As well as covering classic destinations, it is part of our mission to uncover new possibilities and to suggest regions of the world that affluent American travelers might have never previously considered. And so it was that we found ourselves bound for Tbilisi, the capital of Georgia, a spectacular little country bounded by the Caucasus Mountains and the Black Sea.
Despite a turbulent history, the past decade has been peaceful, and during a two-week driving trip, we discovered that the necessary infrastructure is now in place for travelers who wish to investigate the country’s extravagantly scenic landscapes, centuries-old Orthodox churches and innumerable ancient wineries. Georgia has not yet been polished smooth, a quality I found refreshing and grew to love. Of course, a little roughness goes a long way, and I couldn’t recommend traveling if there weren’t comfortable hotels and good restaurants. I am pleased to say that I discovered several of both.
Tbilisi is a fascinating city of 1.5 million, a collision of medieval churches, moldering mansions, repurposed Soviet-era factories and futuristic architecture of curvaceous glass. Next, we headed to the Kakheti wine region, where the broad Alazani Valley is bounded by the cloud-wreathed Caucasus Mountains. There, we particularly enjoyed a stay at the Hotel Kabadoni, a contemporary 21-room property in the restored hill town of Sighnaghi.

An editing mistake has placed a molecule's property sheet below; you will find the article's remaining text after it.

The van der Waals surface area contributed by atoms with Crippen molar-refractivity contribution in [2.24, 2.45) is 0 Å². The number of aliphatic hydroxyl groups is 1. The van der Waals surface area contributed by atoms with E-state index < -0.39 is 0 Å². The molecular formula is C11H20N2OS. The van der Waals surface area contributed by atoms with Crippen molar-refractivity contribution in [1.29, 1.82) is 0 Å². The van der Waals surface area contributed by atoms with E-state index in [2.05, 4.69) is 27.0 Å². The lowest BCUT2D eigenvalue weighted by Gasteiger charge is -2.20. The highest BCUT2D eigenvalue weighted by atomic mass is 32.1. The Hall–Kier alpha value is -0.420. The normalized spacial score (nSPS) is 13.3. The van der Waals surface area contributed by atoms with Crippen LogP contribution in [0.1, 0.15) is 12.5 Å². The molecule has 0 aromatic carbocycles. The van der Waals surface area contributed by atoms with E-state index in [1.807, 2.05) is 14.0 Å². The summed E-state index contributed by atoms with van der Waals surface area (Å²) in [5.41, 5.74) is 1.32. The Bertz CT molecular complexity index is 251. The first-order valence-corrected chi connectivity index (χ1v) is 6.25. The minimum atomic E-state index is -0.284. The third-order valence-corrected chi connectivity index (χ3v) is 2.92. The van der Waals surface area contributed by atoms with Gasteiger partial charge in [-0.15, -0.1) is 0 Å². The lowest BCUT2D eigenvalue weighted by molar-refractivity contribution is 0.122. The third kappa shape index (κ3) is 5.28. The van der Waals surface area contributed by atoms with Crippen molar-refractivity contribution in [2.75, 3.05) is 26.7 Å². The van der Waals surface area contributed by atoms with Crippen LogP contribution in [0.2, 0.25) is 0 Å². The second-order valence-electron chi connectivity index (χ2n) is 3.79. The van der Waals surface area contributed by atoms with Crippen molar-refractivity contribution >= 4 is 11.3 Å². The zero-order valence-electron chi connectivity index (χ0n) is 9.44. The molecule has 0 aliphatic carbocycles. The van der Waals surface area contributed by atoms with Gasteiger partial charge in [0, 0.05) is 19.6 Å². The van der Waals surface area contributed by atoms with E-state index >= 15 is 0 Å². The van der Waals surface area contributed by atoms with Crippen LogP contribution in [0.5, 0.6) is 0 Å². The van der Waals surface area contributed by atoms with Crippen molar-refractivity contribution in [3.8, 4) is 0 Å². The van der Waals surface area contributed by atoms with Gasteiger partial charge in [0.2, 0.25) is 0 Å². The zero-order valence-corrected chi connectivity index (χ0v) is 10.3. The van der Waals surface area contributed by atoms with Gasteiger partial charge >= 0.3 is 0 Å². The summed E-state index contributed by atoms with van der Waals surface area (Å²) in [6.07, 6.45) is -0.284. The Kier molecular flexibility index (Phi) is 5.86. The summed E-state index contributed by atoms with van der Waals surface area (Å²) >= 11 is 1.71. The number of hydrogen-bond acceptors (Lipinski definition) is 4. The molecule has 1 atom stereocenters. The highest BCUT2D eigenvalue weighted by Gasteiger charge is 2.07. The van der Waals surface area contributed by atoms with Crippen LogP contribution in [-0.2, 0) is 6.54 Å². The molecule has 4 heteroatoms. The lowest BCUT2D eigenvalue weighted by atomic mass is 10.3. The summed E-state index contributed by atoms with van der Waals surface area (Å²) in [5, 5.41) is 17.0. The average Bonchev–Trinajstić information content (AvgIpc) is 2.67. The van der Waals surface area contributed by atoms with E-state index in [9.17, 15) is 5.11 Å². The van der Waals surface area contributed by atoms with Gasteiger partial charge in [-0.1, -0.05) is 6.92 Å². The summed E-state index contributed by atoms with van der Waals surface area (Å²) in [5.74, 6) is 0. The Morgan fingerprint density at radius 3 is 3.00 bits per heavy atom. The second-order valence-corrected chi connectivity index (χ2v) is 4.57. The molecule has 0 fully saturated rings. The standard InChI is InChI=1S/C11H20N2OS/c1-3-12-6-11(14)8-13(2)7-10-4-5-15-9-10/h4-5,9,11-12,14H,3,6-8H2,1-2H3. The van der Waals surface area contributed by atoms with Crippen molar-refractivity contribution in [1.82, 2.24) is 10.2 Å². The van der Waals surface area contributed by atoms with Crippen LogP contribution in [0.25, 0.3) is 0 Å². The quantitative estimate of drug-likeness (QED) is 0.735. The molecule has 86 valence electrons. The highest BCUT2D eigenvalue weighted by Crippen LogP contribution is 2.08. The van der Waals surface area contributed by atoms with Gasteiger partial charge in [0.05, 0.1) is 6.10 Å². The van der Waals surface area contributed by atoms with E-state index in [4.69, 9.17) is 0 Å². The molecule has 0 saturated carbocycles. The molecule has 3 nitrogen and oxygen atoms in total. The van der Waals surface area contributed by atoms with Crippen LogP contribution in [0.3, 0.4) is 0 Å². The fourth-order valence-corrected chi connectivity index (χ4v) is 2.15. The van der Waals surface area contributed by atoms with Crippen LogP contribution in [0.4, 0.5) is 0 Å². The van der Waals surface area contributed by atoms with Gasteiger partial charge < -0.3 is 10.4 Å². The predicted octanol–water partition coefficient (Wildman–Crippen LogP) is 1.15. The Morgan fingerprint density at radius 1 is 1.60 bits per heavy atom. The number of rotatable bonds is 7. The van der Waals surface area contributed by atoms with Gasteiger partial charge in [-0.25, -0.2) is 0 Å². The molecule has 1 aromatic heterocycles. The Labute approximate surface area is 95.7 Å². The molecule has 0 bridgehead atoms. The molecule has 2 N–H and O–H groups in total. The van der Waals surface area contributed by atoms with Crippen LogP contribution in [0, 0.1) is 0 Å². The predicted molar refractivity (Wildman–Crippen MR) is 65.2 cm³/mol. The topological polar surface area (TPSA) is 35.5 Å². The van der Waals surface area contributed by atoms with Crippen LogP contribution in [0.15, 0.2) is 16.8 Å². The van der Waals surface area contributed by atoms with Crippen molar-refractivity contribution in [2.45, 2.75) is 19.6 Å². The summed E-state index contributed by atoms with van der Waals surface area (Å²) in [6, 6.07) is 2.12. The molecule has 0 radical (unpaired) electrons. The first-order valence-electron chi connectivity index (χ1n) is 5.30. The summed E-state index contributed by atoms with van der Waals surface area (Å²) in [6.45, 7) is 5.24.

Finally, we headed north along the highway between Georgia and Russia, a breathtakingly scenic route that follows the Tetri Aragvi River, beneath snowcapped peaks that culminate with the towering 16,512-foot Mount Kazbek. From its perch just above the town of Stepantsminda, Rooms Hotel Kazbegi provides stupendous views of the mountain, as well as the famous Gergeti Trinity Church, its 14th-century towers rising improbably from a steep hilltop. At the end of our journey, I wondered how long it would take Georgia’s top hotels, restaurants and guides to polish their services to an international level of shine. More polish would make it easier for me to provide recommendations, but it would also mean fewer stories to share on my return home.
This month you will also find an update on the wonderful city of Madrid, which has mostly recovered from the dire effects of the 2008 financial crisis and is now in the midst of a hotel and restaurant boom. As well as eating extraordinarily well, we discovered two boutique hotels that are a pleasure to recommend.
September also sees the publication of our annual Members’ Choice Awards. Our subscribers take an average of 32 days of vacation annually and spend more than $62,000 on travel each year. Overall, they display striking loyalty to a small number of iconic properties: the best of the best worldwide. Winners in this year’s survey include resorts such as California’s Post Ranch Inn and Petit St. Vincent in the Caribbean, which we have recommended for multiple decades. Members also show consistent devotion to the exquisite boutique properties of the Aman Resorts group. Expense is a secondary consideration and distance is no object. Asked to name the three places topping their bucket lists, they identified New Zealand, Japan and Patagonia.